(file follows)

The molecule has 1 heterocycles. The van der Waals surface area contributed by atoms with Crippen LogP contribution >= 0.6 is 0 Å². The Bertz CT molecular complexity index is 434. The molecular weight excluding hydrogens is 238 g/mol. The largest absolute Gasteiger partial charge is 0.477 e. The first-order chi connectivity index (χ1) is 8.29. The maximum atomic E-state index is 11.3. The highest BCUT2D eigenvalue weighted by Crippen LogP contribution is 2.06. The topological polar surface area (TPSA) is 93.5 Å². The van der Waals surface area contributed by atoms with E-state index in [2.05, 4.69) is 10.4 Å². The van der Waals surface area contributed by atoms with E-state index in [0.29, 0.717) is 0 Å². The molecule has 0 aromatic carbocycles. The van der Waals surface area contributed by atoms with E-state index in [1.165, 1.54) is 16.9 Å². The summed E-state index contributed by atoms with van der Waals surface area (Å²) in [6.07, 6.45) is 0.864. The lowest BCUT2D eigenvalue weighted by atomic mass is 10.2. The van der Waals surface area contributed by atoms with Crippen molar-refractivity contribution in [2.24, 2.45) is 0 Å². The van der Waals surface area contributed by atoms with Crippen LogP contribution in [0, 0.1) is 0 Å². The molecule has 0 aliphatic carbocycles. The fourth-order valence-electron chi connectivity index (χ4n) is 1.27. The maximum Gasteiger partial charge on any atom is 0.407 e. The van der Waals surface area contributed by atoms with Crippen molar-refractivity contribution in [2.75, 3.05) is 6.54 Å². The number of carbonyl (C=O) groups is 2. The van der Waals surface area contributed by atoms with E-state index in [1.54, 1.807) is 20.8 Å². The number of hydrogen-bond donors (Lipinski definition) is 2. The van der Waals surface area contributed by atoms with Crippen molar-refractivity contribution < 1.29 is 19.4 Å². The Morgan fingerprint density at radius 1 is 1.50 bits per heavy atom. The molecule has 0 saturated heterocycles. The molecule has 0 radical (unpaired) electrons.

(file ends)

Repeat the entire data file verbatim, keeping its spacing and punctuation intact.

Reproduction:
The molecule has 1 heterocycles. The van der Waals surface area contributed by atoms with Crippen LogP contribution >= 0.6 is 0 Å². The Bertz CT molecular complexity index is 434. The molecular weight excluding hydrogens is 238 g/mol. The largest absolute Gasteiger partial charge is 0.477 e. The first-order chi connectivity index (χ1) is 8.29. The maximum atomic E-state index is 11.3. The highest BCUT2D eigenvalue weighted by Crippen LogP contribution is 2.06. The topological polar surface area (TPSA) is 93.5 Å². The van der Waals surface area contributed by atoms with E-state index in [2.05, 4.69) is 10.4 Å². The van der Waals surface area contributed by atoms with E-state index in [0.29, 0.717) is 0 Å². The molecule has 0 aromatic carbocycles. The van der Waals surface area contributed by atoms with E-state index in [1.165, 1.54) is 16.9 Å². The summed E-state index contributed by atoms with van der Waals surface area (Å²) in [6.07, 6.45) is 0.864. The lowest BCUT2D eigenvalue weighted by atomic mass is 10.2. The van der Waals surface area contributed by atoms with Crippen molar-refractivity contribution in [2.24, 2.45) is 0 Å². The van der Waals surface area contributed by atoms with Crippen LogP contribution in [0, 0.1) is 0 Å². The molecule has 0 aliphatic carbocycles. The fourth-order valence-electron chi connectivity index (χ4n) is 1.27. The maximum Gasteiger partial charge on any atom is 0.407 e. The van der Waals surface area contributed by atoms with Crippen molar-refractivity contribution in [2.75, 3.05) is 6.54 Å². The number of carbonyl (C=O) groups is 2. The van der Waals surface area contributed by atoms with E-state index in [1.54, 1.807) is 20.8 Å². The number of hydrogen-bond donors (Lipinski definition) is 2. The van der Waals surface area contributed by atoms with Crippen molar-refractivity contribution < 1.29 is 19.4 Å². The Morgan fingerprint density at radius 1 is 1.50 bits per heavy atom. The molecule has 0 saturated heterocycles. The molecule has 0 radical (unpaired) electrons.